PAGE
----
There are few logos in the world as iconic and recognizable as the McDonald’s logo. But did you know that the golden arches that you’re familiar with today are a far cry from the company’s original branding?

Since the business started as a roadside stand in 1940, it’s gone through a huge evolution to become the massive global brand it is today, and so has its logo. From a no-frills typeset logo to a whimsical winking tubby chef to golden arches, the McDonald’s logo has really changed a lot.

Here, we’ll take a look at how the McDonald’s logo has evolved through the years, including some of the subtle changes you might not have even noticed.

1940: McDonald’s famous barbecue

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This was the year the first McDonald’s restaurant opened in San Bernardino, California. The menu was quite different from what you’ll see at McDonald’s today: It focused on slow-cooked barbecued meats. When the restaurant first opened, their specialty was a barbecued beef or pork sandwich for just 35 cents — including fries, of course. At the time, the logo was fairly simple and to the point, reading “McDonald’s Famous Barbecue.”

1948: McDonald’s famous hamburgers

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In 1948, realizing that the majority of their sales were hamburgers, founders the McDonald brothers changed their business model, paring it down to just nine items and a fast method of serving that they called “Speedee Service System.” To promote the system, they created a sort of mascot-logo featuring a winking tubby chef called, appropriately, "Speedee."

1950s: McDonald’s

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With a growing brand, the McDonald brothers revamped their image, redesigning the restaurant itself with an architect. The snazzy new establishment featured golden arches flanking either side of the building. When viewed from an angle, they formed an “M." This was the beginning of the logo as we know it, though it wasn’t adopted as the official logo until later.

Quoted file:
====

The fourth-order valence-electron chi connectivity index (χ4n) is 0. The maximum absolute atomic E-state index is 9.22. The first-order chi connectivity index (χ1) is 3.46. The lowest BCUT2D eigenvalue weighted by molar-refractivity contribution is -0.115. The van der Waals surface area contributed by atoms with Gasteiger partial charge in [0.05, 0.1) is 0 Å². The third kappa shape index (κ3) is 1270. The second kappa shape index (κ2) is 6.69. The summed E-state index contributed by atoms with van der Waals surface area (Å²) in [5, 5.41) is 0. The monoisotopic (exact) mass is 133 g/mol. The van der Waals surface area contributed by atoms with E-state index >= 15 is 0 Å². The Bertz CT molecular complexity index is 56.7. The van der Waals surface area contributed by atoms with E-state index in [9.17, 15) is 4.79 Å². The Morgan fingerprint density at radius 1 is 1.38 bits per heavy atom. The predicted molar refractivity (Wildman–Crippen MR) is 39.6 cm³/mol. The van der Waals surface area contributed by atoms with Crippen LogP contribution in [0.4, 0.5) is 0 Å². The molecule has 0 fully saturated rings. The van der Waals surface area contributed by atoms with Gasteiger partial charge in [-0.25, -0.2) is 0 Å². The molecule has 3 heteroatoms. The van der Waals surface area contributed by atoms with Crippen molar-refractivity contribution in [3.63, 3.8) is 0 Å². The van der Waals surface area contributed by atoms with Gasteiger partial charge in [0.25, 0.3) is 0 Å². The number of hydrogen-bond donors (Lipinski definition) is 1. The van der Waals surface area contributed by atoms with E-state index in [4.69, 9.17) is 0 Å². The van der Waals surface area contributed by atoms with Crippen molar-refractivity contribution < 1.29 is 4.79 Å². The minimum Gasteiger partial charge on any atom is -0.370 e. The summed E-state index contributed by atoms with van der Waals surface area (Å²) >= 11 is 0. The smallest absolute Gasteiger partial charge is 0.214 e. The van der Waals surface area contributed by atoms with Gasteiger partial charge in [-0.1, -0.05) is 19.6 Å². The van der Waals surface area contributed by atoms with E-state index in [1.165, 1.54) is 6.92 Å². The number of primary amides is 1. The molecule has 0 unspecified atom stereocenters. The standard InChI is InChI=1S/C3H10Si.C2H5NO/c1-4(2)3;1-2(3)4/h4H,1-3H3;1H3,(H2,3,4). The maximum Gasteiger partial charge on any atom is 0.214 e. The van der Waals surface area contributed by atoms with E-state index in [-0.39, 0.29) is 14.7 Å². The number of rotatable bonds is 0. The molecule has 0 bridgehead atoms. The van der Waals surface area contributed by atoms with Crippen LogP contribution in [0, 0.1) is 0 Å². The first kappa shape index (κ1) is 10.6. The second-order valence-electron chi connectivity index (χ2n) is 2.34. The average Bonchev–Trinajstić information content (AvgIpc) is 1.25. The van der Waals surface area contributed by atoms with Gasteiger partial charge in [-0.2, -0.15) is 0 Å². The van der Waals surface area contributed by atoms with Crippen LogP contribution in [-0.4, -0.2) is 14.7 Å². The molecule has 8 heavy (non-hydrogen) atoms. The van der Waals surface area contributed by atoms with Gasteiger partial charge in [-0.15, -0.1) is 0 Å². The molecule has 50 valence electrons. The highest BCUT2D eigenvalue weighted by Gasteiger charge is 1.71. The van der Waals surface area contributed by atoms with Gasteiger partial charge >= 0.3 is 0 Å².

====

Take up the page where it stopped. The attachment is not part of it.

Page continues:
1955: Ray Kroc enters the scene

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Ray Kroc joined McDonald's as franchise manager in 1955. While this didn’t change the company logo, it’s still important to note. Why? Because his entry to the company brought some massive changes to the brand — and the logo.

1960s: the iconic golden arches

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In 1961, Ray Kroc took over McDonald’s, buying out the McDonald brothers. During this time, the golden arches became the official corporate logo of McDonald’s. A slanted line was added, crossing through the arches to symbolize the shape of the store. Thus, the golden arches logo was born.

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At a certain point, the slanted line was dropped from the logo and replaced with the word “McDonald’s,” which bisected the arches of the logo. From that point on, the logo went through various iterations, but it never really departed from the classic "golden arches" shape.

For example, between the 1980s and early 2000s, there was a version of the logo on top of a red rounded square background; from the mid-90s to the mid-2000s, there was a shadowed version of the arches with no background.

Since the 2000s, the logo has appeared simply as the arches, sometimes with a red background, sometimes with just the arches. But the logo is so recognizable that it’s no longer necessary to even say “McDonald’s.”

Are you lovin’ it?

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McDonalds is an iconic American brand that has evolved in some very big ways since its humble beginnings as a single roadside restaurant in San Bernardino, California. Just as the business has evolved, so has its logo. Which version of the iconic brand’s logo do you like best?